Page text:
DORMITORY EXISTENCE IN WINTER TIME "How little do we realize the blessings with which we are showered." W h a t we want to know is, "Who said that?" Think of the poor caveman and how he used to exist in weather like this. Yes, just think of him, and maybe you'll stop howling about the weather long enough to give someone else, perhaps not quite so noisy as you, a chance to exercise his bellows, too! Imagine the caveman, in all his glory, eventually waking up, at the request of 2 rising bells, 1 radio, 1 phonograph, and 6 hoarse cave brethren. W h a t the fur fly as a thong snaps in the process of boot-lacing He has no college building to refer to when he finds the water pipes frozen, and icicles flow from the faucets. No one rings the last bell while he puts on a shirt with one hand, a tie with the other, and tries to keep his pants up during the process of a mad dash from one dorm to the other. "Order! Order!" no one shouts a t him, during a short snooze at the table. "Waffles a la Grants Pass—Oh no—weak tea, please, without the leaves," he drawls back to nobody. He has nobody to throw snowballs at him, as the he trundles off to school with both arms full of books, only to find that he is exiled from Room 14, and has nobody but 37 girls to shove off the hall register before he can start to study. He never has to pull his feet up around his neck in bed, when some sap decides to take a midnight shower with the drain frozen, to keep the overflowing water from the floor above from dampening his lower extremities. In fact he never has to worry about anything, except what to do with his spare time. Nowadays we are living in the most improved days of mankind, when—men are Icicles and women play carroms— but for us, give us the hardships of the caveman—when men were men, and women didn't stand over hot-air registersCONGARTULATIONS! Everett Gettmann's history class ranked highest in a test recently given to all high school history classes in Klamath county. Everett graduated from P. C. June, '29. He Is teaching in Bonanza, Oregon.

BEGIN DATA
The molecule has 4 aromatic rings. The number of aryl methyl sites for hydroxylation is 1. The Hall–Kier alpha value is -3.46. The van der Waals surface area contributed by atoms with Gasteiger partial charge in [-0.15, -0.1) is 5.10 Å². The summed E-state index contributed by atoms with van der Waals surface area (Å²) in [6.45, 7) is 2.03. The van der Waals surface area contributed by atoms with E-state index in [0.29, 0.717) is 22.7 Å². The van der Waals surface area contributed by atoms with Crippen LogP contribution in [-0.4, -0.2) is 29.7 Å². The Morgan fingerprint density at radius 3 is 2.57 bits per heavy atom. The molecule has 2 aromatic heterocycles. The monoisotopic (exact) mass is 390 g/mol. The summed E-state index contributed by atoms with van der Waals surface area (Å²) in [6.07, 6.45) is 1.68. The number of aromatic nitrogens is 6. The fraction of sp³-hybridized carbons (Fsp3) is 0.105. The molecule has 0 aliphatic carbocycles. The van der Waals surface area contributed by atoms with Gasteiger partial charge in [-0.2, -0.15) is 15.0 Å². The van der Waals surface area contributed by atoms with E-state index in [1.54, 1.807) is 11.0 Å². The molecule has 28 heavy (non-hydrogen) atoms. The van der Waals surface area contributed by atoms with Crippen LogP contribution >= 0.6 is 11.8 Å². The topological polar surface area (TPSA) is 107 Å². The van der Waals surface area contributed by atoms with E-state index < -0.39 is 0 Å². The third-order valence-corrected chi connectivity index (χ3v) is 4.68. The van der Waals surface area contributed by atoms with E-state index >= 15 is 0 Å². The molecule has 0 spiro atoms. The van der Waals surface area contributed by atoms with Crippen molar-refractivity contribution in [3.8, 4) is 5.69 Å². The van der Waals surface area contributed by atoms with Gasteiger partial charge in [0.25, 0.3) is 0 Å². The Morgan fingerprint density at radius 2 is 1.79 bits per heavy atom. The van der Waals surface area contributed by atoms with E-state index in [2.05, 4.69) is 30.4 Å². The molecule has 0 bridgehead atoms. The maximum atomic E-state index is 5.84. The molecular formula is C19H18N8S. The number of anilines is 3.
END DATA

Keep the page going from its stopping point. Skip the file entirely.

Economy Cleaners and Dyers 503 First St.

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Ed Real's Shoe Shop Quality and Service Patronage Appreciated

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Phone Blue 93 and ask for Slim

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Barber Shop Up-to-Date Hair Cutting We appreciate your patronage

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Newberg Laundry Good Work—Good Service Try Us For the easiest shave and most up-to-date haircut— Go To

James McGuire Opposite the Post Office

_